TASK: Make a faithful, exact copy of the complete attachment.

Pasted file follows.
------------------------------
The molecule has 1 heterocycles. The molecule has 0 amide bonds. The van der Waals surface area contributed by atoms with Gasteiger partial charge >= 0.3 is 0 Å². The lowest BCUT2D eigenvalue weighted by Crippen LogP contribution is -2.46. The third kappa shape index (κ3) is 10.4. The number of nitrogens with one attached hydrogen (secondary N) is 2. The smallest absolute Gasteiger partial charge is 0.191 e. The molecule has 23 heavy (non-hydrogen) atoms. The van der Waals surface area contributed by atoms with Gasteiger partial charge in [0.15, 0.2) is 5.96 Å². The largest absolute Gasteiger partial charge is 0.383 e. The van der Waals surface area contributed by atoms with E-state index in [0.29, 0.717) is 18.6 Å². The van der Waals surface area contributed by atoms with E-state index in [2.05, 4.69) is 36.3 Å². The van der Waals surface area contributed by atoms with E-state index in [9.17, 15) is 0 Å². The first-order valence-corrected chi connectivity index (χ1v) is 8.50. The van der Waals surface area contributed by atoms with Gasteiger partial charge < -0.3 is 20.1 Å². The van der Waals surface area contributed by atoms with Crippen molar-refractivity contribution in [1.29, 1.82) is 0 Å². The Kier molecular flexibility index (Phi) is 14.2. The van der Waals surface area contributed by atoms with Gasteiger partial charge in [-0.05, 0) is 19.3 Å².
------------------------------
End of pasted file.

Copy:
The molecule has 1 heterocycles. The molecule has 0 amide bonds. The van der Waals surface area contributed by atoms with Gasteiger partial charge >= 0.3 is 0 Å². The lowest BCUT2D eigenvalue weighted by Crippen LogP contribution is -2.46. The third kappa shape index (κ3) is 10.4. The number of nitrogens with one attached hydrogen (secondary N) is 2. The smallest absolute Gasteiger partial charge is 0.191 e. The molecule has 23 heavy (non-hydrogen) atoms. The van der Waals surface area contributed by atoms with Gasteiger partial charge in [0.15, 0.2) is 5.96 Å². The largest absolute Gasteiger partial charge is 0.383 e. The van der Waals surface area contributed by atoms with E-state index in [0.29, 0.717) is 18.6 Å². The van der Waals surface area contributed by atoms with E-state index in [2.05, 4.69) is 36.3 Å². The van der Waals surface area contributed by atoms with E-state index in [9.17, 15) is 0 Å². The first-order valence-corrected chi connectivity index (χ1v) is 8.50. The van der Waals surface area contributed by atoms with Gasteiger partial charge < -0.3 is 20.1 Å². The van der Waals surface area contributed by atoms with Crippen molar-refractivity contribution in [1.29, 1.82) is 0 Å². The Kier molecular flexibility index (Phi) is 14.2. The van der Waals surface area contributed by atoms with Gasteiger partial charge in [-0.05, 0) is 19.3 Å².